As the end of fiscal year (EOFY) approaches for most companies in Australia, it’s time to make sure you’re not missing out on any opportunities to reduce your business tax obligations. While you should make sure to conduct a thorough review of all your financials, these additional tips can help you find specific ways to manage your tax concerns before the EOFY arrives.

Delay Income

During the stress of reviewing your financial situation, it can be easy to forget that the hard deadline of a fiscal year is also an opportunity for your business. If you’ve had a rough year, or anticipate an even better year to come, it can make sense to delay expected income to keep it from being taxed for the current fiscal year.

Push the due date for client payments into July (if you keep the standard June 30th EOFY), delay closing on an upcoming deal, or find another way to make sure income isn’t logged until the new fiscal year whenever possible.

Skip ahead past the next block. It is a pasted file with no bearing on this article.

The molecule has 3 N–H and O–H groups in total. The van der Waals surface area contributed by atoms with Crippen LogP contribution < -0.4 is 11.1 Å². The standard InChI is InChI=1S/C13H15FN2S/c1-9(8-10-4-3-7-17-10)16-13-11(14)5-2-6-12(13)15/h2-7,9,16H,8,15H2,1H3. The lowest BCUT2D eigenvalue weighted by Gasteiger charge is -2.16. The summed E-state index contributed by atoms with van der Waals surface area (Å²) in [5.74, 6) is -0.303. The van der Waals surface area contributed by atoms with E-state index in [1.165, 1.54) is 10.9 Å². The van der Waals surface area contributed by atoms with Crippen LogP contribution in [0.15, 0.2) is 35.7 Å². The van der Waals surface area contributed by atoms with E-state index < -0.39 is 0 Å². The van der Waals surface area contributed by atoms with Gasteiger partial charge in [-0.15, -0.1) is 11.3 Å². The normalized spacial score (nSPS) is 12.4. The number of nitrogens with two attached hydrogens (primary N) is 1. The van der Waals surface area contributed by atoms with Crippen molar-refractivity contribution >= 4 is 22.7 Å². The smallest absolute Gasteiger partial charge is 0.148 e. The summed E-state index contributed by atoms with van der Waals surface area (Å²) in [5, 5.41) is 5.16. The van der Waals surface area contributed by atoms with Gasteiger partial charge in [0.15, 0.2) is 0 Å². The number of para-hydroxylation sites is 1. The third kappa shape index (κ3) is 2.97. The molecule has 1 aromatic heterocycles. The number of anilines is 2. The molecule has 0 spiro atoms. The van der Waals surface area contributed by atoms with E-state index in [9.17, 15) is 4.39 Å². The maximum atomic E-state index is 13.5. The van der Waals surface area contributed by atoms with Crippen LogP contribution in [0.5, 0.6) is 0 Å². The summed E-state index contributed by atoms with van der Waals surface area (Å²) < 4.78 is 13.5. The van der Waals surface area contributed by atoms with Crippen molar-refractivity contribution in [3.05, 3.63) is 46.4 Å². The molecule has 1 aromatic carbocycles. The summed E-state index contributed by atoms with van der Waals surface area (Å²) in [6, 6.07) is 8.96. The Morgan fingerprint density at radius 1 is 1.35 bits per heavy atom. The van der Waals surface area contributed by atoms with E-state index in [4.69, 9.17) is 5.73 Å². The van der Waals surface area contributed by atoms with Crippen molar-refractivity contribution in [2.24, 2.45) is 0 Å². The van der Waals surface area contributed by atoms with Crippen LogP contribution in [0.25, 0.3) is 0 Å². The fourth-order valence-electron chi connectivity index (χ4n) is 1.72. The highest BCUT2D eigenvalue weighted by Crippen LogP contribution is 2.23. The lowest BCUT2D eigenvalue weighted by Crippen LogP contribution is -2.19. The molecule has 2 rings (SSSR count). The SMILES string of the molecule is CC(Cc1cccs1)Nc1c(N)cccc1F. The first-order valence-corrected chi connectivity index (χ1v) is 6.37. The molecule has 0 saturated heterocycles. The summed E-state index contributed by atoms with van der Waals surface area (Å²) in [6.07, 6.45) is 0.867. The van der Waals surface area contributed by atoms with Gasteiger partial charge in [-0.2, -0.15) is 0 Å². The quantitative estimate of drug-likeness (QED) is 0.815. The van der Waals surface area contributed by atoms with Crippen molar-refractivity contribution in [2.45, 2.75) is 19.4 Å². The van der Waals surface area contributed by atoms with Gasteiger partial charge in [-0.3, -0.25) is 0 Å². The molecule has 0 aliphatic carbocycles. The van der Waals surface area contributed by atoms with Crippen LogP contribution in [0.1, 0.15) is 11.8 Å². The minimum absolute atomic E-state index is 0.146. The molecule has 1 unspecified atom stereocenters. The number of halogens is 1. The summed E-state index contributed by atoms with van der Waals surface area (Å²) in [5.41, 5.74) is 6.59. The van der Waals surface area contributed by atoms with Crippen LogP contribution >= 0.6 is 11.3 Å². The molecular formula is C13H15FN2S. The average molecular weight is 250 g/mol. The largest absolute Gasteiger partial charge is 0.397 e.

Bring Expenses Forward

You can also put the EOFY deadline to use in the reverse, by bringing any planned deductible expenses forward if you have the cash available. If you’re planning to purchase assets like business furniture, new property, or even simple office supplies, making sure they’re bought and on the books before EOFY lets you deduct them immediately, instead of having to wait for the next tax year.

Making your July superannuation payments in June is also a good idea. You can even get extra creative and do something like pre-paying all your business utility bills for the upcoming year to get the expense on the books immediately.

Calibrate Your Capital Gains Tax

It’s important to remember that your capital losses can only be offset against your capital gains. If you’ve had a gain this year that will be taxed, you should make every effort to find a loss to balance it out, because you might not have the opportunity next year. For example, if sales have been great this year and you’re planning to sell shares at a loss next year, you should move that sale forward, because there’s no guarantee that you’ll have future gains to position the loss against.

These are the thoughts and opinions expressed by Kris Prasad

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